questions where substantial empirical background information exists, conventional frequentist policy
analysis is hard to justify. Bayesian analysis
quantitatively incorporates prior knowledge, but is not often used in applied policy
We combined 2000–2016 data from the Fatal Analysis Reporting System with priors based on past empirical studies and policy
documents to study the impact of mandatory seat belt
laws on traffic fatalities. We used a Bayesian data augmentation approach to combine information from prior studies with difference-in-differences analyses of recent law changes to provide updated evidence on the impact that upgrading to primary enforcement of seat belt
laws has on fatalities.
After incorporating the evidence from past studies, we find limited evidence to support the hypothesis that recent policy
upgrades affect fatality rates. We estimate that upgrading to primary enforcement reduced fatality rates by 0.37 deaths per billion vehicle miles traveled (95% posterior interval -0.90, 0.16), or a rate ratio of 0.96 (95% posterior interval 0.91, 1.02), and increased the proportion of decedents reported as wearing seat belts by 7 percentage points (95% posterior interval 5, 8), or a risk ratio of 1.18 (95% posterior interval 1.13, 1.24).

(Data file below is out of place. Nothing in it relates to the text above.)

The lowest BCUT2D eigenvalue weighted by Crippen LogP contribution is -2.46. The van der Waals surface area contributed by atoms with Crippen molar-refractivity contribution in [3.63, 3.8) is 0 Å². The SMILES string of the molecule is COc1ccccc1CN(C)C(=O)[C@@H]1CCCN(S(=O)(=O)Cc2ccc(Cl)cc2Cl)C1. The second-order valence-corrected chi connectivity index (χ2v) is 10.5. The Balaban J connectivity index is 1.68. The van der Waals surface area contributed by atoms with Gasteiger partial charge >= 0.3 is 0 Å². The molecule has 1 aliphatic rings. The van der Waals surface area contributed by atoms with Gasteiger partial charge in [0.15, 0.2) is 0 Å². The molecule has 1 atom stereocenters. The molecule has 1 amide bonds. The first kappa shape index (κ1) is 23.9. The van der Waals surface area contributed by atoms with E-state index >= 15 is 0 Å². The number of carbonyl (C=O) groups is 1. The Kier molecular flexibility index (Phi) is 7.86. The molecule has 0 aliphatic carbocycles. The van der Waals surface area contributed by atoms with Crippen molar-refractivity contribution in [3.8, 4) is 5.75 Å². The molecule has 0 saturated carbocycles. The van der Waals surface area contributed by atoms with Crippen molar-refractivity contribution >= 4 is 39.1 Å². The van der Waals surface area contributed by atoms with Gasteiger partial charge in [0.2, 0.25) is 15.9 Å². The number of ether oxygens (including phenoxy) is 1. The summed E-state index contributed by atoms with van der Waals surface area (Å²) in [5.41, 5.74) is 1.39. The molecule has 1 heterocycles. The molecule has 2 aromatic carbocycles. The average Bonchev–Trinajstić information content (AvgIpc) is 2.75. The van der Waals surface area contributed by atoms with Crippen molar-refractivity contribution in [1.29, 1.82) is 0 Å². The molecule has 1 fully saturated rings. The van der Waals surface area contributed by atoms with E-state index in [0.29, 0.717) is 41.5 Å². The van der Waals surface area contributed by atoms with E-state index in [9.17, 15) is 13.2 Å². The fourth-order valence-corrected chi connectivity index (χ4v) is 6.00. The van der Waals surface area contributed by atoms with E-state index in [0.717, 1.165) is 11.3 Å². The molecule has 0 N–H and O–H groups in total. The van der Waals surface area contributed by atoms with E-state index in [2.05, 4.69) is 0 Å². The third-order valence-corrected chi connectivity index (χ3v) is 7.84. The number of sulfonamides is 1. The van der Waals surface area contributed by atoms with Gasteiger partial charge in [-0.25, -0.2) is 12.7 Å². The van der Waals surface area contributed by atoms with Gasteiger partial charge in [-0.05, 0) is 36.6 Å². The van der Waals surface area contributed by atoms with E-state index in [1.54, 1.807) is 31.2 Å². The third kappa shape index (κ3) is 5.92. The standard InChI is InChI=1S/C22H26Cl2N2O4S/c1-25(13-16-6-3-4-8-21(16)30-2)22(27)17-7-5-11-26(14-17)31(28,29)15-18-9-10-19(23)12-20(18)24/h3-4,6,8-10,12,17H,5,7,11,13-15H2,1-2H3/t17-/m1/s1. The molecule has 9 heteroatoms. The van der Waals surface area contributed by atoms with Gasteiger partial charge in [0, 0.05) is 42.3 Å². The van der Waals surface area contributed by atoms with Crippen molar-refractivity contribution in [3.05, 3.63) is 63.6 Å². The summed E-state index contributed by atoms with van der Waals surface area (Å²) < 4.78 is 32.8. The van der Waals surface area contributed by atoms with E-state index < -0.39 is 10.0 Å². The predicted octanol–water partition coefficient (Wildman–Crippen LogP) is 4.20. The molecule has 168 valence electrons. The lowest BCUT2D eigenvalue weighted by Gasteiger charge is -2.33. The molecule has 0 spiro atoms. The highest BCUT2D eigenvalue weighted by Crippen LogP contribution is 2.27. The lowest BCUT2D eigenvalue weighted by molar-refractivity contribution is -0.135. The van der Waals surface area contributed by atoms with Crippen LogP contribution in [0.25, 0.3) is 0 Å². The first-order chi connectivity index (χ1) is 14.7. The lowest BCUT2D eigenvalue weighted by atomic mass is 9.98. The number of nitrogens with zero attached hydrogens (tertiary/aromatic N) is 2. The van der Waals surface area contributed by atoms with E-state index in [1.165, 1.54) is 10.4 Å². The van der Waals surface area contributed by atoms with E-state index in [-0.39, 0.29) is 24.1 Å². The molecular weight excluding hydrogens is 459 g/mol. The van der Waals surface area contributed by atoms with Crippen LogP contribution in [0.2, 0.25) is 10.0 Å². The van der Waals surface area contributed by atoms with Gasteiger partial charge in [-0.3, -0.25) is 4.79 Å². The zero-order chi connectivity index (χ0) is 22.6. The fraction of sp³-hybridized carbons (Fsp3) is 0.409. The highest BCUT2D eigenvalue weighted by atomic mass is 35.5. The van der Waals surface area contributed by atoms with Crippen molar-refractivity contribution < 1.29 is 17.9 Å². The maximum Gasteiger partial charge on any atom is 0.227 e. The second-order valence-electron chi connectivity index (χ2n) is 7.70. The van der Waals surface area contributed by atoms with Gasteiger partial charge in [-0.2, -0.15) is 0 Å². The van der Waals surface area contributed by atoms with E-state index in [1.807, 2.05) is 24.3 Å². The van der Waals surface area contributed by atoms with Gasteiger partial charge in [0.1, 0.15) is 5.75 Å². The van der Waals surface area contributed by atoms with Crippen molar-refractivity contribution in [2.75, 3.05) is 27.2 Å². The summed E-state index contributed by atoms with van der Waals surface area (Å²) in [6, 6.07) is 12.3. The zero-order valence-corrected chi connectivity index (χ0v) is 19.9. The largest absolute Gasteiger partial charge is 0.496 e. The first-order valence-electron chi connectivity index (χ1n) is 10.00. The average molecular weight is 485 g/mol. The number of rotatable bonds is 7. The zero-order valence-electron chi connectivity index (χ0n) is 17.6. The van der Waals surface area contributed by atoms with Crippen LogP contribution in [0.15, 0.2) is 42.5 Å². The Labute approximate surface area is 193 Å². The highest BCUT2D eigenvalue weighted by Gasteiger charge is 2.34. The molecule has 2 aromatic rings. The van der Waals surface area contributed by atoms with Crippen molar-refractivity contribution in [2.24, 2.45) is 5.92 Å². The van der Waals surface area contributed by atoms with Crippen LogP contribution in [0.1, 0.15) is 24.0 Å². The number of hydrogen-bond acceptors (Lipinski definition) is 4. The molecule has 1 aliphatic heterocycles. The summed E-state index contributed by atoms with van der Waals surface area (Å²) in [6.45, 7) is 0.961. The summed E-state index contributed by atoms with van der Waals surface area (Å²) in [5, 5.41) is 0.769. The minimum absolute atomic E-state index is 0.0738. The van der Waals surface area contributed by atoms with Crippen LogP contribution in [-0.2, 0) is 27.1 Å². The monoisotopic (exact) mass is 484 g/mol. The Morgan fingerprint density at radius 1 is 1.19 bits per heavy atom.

Bayesian methods can provide credible estimates of future policy
impacts, especially for policy
questions that occur in dynamic environments, such as traffic safety.